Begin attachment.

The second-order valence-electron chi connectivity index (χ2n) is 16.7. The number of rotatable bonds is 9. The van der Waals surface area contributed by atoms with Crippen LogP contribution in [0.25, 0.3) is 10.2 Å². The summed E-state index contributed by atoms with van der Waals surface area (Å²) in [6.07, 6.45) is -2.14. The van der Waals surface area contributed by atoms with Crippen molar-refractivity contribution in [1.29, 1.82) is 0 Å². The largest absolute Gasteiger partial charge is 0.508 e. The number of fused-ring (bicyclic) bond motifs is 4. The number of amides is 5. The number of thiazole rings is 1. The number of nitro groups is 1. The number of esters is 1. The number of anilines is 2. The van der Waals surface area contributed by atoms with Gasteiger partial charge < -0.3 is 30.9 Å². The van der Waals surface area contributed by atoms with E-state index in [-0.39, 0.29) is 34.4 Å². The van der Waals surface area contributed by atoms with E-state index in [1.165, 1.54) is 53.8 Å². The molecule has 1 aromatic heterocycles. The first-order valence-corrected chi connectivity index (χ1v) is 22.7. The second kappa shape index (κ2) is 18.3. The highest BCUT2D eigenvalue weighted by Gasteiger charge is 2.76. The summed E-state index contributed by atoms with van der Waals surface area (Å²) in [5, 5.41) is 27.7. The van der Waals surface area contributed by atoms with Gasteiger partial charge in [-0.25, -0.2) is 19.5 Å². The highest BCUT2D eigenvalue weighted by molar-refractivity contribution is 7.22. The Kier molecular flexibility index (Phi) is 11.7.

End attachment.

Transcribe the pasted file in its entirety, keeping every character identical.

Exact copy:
The second-order valence-electron chi connectivity index (χ2n) is 16.7. The number of rotatable bonds is 9. The van der Waals surface area contributed by atoms with Crippen LogP contribution in [0.25, 0.3) is 10.2 Å². The summed E-state index contributed by atoms with van der Waals surface area (Å²) in [6.07, 6.45) is -2.14. The van der Waals surface area contributed by atoms with Crippen molar-refractivity contribution in [1.29, 1.82) is 0 Å². The largest absolute Gasteiger partial charge is 0.508 e. The number of fused-ring (bicyclic) bond motifs is 4. The number of amides is 5. The number of thiazole rings is 1. The number of nitro groups is 1. The number of esters is 1. The number of anilines is 2. The van der Waals surface area contributed by atoms with Gasteiger partial charge < -0.3 is 30.9 Å². The van der Waals surface area contributed by atoms with E-state index in [-0.39, 0.29) is 34.4 Å². The van der Waals surface area contributed by atoms with E-state index in [1.165, 1.54) is 53.8 Å². The molecule has 1 aromatic heterocycles. The first-order valence-corrected chi connectivity index (χ1v) is 22.7. The second kappa shape index (κ2) is 18.3. The highest BCUT2D eigenvalue weighted by Gasteiger charge is 2.76. The summed E-state index contributed by atoms with van der Waals surface area (Å²) in [5, 5.41) is 27.7. The van der Waals surface area contributed by atoms with Gasteiger partial charge in [-0.25, -0.2) is 19.5 Å². The highest BCUT2D eigenvalue weighted by molar-refractivity contribution is 7.22. The Kier molecular flexibility index (Phi) is 11.7.